Increased Anxiety in Partners of Patients with a Cardioverter-Defibrillator: The Role of Indication for ICD Therapy, Shocks, and Personality

Susanne Pedersen, M (Martha) van den Berg, Ruud Erdman, J (Jenny) van Son, Luc Jordaens, Dominic Theuns

Research output: Contribution to journalArticleAcademicpeer-review

38 Citations (Scopus)


Background: The partner of the implantable cardioverter-defibrillator (ICD) patient serves as an important source of support for the patient, which may be hampered if the partner experiences increased distress. We examined (1) potential differences in anxiety and depressive symptoms in ICD patients compared to their partners, and (2) the extent to which the partner's personality is a more important determinant of partner distress than patient clinical characteristics, using a prospective design. Methods: Consecutively implanted ICD patients (n = 196) and their partners (n = 196) completed a set of psychological questionnaires at baseline and 6 months after implantation. Results: Analysis of variance with repeated measures showed that partners had significantly higher levels of anxiety compared to patients (F(1,390) = 16.431; P < 0.001) but not depressive symptoms (F(1,390) = 0.186; P = 0.67). There was a significant overall reduction in anxiety (F(1,390) = 79.552; P < 0.001) and depressive symptoms (F(1,390) = 39.868; P < 0.001) over 6 months, with group (i.e., patient vs partner) exerting a stable effect on anxiety (F(1,390) = 0.966; P = 0.33) and depressive symptoms (F(1,390) = 0.025; P = 0.87). These results remained in adjusted analysis. Determinants of anxiety and depressive symptoms in partners included secondary prophylaxis in patients (Ps < 0.001-0.002), Type D personality of the partner (Ps < 0.001-0.001), secondary prophylaxis by shock interaction (P = 0.002; anxiety only), and secondary prophylaxis by Type D interaction (Ps = 0.001-0.003). Conclusions: Partners had higher levels of anxiety but not depression than ICD patients. Partner distress could be attributed not only to the partner's personality, but also to patient clinical characteristics, primarily secondary prophylaxis for ICD therapy. These results indicate that information on the clinical characteristics of the patient in addition to partner characteristics may help identify partners at risk of distress. (PACE 2009; 32:184-192).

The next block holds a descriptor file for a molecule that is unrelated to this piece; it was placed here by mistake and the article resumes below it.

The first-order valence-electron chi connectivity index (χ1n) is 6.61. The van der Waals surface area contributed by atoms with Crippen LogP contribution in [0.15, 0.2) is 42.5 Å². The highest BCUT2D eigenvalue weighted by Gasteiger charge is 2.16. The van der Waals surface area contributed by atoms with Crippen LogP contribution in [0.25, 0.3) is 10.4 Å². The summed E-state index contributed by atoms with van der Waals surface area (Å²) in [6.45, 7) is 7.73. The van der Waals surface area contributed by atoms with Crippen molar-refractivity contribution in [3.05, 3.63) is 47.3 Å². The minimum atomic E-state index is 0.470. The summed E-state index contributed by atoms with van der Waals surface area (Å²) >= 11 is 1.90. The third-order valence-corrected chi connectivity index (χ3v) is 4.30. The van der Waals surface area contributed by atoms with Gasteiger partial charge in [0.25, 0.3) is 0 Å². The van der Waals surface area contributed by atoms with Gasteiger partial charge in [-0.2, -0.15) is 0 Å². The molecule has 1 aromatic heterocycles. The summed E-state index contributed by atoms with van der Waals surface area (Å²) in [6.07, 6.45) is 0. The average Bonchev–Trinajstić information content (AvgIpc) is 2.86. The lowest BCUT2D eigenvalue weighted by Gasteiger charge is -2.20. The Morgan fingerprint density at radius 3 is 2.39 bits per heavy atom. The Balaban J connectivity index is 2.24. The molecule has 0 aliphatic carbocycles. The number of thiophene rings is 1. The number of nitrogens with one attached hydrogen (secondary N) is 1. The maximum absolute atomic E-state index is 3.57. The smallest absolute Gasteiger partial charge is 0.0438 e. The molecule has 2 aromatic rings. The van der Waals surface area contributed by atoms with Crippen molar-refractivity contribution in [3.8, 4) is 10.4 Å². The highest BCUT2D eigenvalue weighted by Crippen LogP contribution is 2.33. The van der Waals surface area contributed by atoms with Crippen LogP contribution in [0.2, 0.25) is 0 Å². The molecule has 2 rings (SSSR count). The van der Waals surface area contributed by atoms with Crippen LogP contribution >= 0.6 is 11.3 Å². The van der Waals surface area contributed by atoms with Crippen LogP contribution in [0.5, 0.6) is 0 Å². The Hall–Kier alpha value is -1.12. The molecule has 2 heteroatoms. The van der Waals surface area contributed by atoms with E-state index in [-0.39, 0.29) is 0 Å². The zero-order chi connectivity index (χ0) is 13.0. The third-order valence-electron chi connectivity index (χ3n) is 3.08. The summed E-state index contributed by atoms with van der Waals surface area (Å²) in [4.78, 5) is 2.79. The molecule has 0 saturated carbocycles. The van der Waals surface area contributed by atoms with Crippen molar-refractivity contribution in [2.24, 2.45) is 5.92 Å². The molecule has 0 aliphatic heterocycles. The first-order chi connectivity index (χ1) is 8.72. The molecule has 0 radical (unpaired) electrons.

Original languageUndefined/Unknown
Pages (from-to)184-192
Number of pages9
JournalPace-Pacing and Clinical Electrophysiology
Issue number2
Publication statusPublished - 2009

Research programs

  • EMC COEUR-09

Cite this